Full text access may be available. Click article title to sign in or learn about subscription options.
  • A new derivation of the law of the junctions

    Publication Year: 2004 , Page(s): 497 - 499
    Cited by:  Papers (1)
    Save to Project icon | Request Permissions | Click to expandQuick Abstract | PDF file iconPDF (128 KB)  

    In this paper, the author presents students with a new and simple derivation of the law of the junctions. The law of the junctions is crucial to the correct understanding of the operation of the bipolar junction transistor. The integral of the product of the density of energy states and Fermi-Dirac distribution function is used to derive the density of free electrons and holes crossing from one side to another at a pn-junction under an external applied voltage. View full abstract»

    Full text access may be available. Click article title to sign in or learn about subscription options.
  • Looking for engineering students? Go home

    Publication Year: 2004 , Page(s): 500 - 501
    Cited by:  Papers (2)
    Save to Project icon | Request Permissions | Click to expandQuick Abstract | PDF file iconPDF (120 KB)  

    Engineering schools are struggling to maintain or increase the number of engineering students. Most attempted solutions focus on better marketing and publicity of the engineering field to K-12 students. However, a large population of K-12 home-schooled students remains relatively untapped. This paper provides background information about the home-school population and their academic performance. The methods that universities and engineering schools can use to recruit home-schooled students are provided in this paper. View full abstract»

    Full text access may be available. Click article title to sign in or learn about subscription options.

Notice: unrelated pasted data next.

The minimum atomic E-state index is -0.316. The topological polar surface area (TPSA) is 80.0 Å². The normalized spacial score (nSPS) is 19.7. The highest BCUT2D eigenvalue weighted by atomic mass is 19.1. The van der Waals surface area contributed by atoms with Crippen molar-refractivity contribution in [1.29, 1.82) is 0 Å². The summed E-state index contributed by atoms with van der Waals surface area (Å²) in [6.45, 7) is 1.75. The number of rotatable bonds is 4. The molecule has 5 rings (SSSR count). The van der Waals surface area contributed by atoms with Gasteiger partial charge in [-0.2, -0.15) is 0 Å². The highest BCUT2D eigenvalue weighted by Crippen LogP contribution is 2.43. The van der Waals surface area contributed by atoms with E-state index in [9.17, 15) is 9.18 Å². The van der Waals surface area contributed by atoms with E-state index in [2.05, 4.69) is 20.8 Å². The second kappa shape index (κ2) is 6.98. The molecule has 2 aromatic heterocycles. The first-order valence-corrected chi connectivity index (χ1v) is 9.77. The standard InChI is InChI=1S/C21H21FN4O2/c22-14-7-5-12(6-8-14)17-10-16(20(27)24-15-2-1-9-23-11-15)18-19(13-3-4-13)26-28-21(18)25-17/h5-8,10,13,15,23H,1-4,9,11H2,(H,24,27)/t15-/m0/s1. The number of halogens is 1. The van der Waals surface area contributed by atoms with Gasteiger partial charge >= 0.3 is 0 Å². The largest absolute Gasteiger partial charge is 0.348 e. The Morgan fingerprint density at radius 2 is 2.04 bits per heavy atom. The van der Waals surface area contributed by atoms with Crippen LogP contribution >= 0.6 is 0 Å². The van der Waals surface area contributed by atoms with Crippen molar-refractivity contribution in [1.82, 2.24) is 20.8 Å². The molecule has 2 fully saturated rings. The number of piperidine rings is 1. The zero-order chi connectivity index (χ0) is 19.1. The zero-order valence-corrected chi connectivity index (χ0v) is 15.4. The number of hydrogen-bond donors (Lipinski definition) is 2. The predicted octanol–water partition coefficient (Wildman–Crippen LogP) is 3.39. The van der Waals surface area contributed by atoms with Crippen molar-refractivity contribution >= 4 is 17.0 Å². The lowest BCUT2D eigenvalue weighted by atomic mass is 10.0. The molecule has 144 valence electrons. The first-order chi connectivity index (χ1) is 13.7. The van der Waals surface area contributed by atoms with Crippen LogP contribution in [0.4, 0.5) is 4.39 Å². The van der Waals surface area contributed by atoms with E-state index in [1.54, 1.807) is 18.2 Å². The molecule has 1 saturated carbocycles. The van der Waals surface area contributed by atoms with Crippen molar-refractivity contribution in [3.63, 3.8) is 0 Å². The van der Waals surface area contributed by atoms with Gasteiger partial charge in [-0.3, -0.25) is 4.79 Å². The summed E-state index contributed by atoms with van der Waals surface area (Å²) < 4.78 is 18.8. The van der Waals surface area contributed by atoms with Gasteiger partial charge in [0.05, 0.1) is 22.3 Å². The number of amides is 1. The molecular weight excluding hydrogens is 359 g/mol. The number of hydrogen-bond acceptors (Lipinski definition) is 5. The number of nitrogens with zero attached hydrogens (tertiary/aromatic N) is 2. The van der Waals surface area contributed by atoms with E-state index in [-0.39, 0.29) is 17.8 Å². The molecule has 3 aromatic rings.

• System-on-a-programmable-chip development platforms in the classroom

    Publication Year: 2004 , Page(s): 502 - 507
    Cited by:  Papers (38)
    Save to Project icon | Request Permissions | Click to expandQuick Abstract | PDF file iconPDF (1688 KB)  

    This paper describes the authors' experiences using a system-on-a-programmable-chip (SOPC) approach to support the development of design projects for upper-level undergraduate students in their electrical and computer engineering curriculum. Commercial field-programmable gate-array (FPGA)-based SOPC development boards with reduced instruction set computer (RISC) processor cores are used to support a wide variety of student design projects. A top-down rapid prototyping approach with commercial FPGA computer-aided design tools, a C compiler targeted for the RISC soft-processor core, and a large FPGA with memory is used and reused to support a wide variety of student projects. View full abstract»

    Full text access may be available. Click article title to sign in or learn about subscription options.
  • Correction to “PWM Control of a Magnetic Suspension System”

    Publication Year: 2004 , Page(s): 508
    Save to Project icon | Request Permissions | PDF file iconPDF (51 KB)  
    Full text access may be available. Click article title to sign in or learn about subscription options.
  • Special issue on mobile technology for education

    Publication Year: 2004 , Page(s): 509
    Save to Project icon | Request Permissions | PDF file iconPDF (140 KB)  
    Freely Available from IEEE
  • Quality without compromise [advertisement]

    Publication Year: 2004 , Page(s): 510
    Save to Project icon | Request Permissions | PDF file iconPDF (319 KB)  
    Freely Available from IEEE
  • 2004 Index

    Publication Year: 2004 , Page(s): 511 - 520
    Save to Project icon | Request Permissions | PDF file iconPDF (82 KB)  
    Freely Available from IEEE
  • IEEE Transactions on Education information for authors

    Publication Year: 2004 , Page(s): c3
    Save to Project icon | Request Permissions | PDF file iconPDF (28 KB)  
    Freely Available from IEEE
  • Blank page [back cover]

    Publication Year: 2004 , Page(s): c4
    Save to Project icon | Request Permissions | PDF file iconPDF (3 KB)  
    Freely Available from IEEE

Aims & Scope

Educational research, methods, materials, programs, and technology in electrical engineering, computer engineering, and fields within the scope of interest of IEEE.

Full Aims & Scope

Meet Our Editors

Editor-in-Chief
Jeffrey E. Froyd
Texas A&M University